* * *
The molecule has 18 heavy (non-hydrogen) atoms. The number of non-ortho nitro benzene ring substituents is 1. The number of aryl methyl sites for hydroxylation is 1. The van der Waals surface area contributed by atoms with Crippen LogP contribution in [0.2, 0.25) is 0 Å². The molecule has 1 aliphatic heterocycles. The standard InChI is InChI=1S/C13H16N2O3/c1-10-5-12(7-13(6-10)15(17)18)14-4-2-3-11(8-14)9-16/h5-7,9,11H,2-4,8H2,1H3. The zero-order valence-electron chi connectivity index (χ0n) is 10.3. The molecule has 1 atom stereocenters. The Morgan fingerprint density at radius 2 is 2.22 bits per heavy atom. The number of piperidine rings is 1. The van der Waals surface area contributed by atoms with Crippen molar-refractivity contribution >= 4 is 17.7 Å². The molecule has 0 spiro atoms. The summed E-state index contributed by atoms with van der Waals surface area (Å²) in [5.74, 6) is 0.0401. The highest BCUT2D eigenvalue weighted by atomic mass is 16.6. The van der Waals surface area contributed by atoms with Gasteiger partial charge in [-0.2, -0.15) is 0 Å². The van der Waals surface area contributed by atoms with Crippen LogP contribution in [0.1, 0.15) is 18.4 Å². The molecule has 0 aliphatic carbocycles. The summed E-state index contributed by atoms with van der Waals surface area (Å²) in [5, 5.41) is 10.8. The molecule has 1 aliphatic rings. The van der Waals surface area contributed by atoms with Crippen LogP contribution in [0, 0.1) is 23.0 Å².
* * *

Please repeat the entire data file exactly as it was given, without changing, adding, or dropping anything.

The molecule has 18 heavy (non-hydrogen) atoms. The number of non-ortho nitro benzene ring substituents is 1. The number of aryl methyl sites for hydroxylation is 1. The van der Waals surface area contributed by atoms with Crippen LogP contribution in [0.2, 0.25) is 0 Å². The molecule has 1 aliphatic heterocycles. The standard InChI is InChI=1S/C13H16N2O3/c1-10-5-12(7-13(6-10)15(17)18)14-4-2-3-11(8-14)9-16/h5-7,9,11H,2-4,8H2,1H3. The zero-order valence-electron chi connectivity index (χ0n) is 10.3. The molecule has 1 atom stereocenters. The Morgan fingerprint density at radius 2 is 2.22 bits per heavy atom. The number of piperidine rings is 1. The van der Waals surface area contributed by atoms with Crippen molar-refractivity contribution >= 4 is 17.7 Å². The molecule has 0 spiro atoms. The summed E-state index contributed by atoms with van der Waals surface area (Å²) in [5.74, 6) is 0.0401. The highest BCUT2D eigenvalue weighted by atomic mass is 16.6. The van der Waals surface area contributed by atoms with Gasteiger partial charge in [-0.2, -0.15) is 0 Å². The van der Waals surface area contributed by atoms with Crippen LogP contribution in [0.1, 0.15) is 18.4 Å². The molecule has 0 aliphatic carbocycles. The summed E-state index contributed by atoms with van der Waals surface area (Å²) in [5, 5.41) is 10.8. The molecule has 1 aliphatic rings. The van der Waals surface area contributed by atoms with Crippen LogP contribution in [0, 0.1) is 23.0 Å².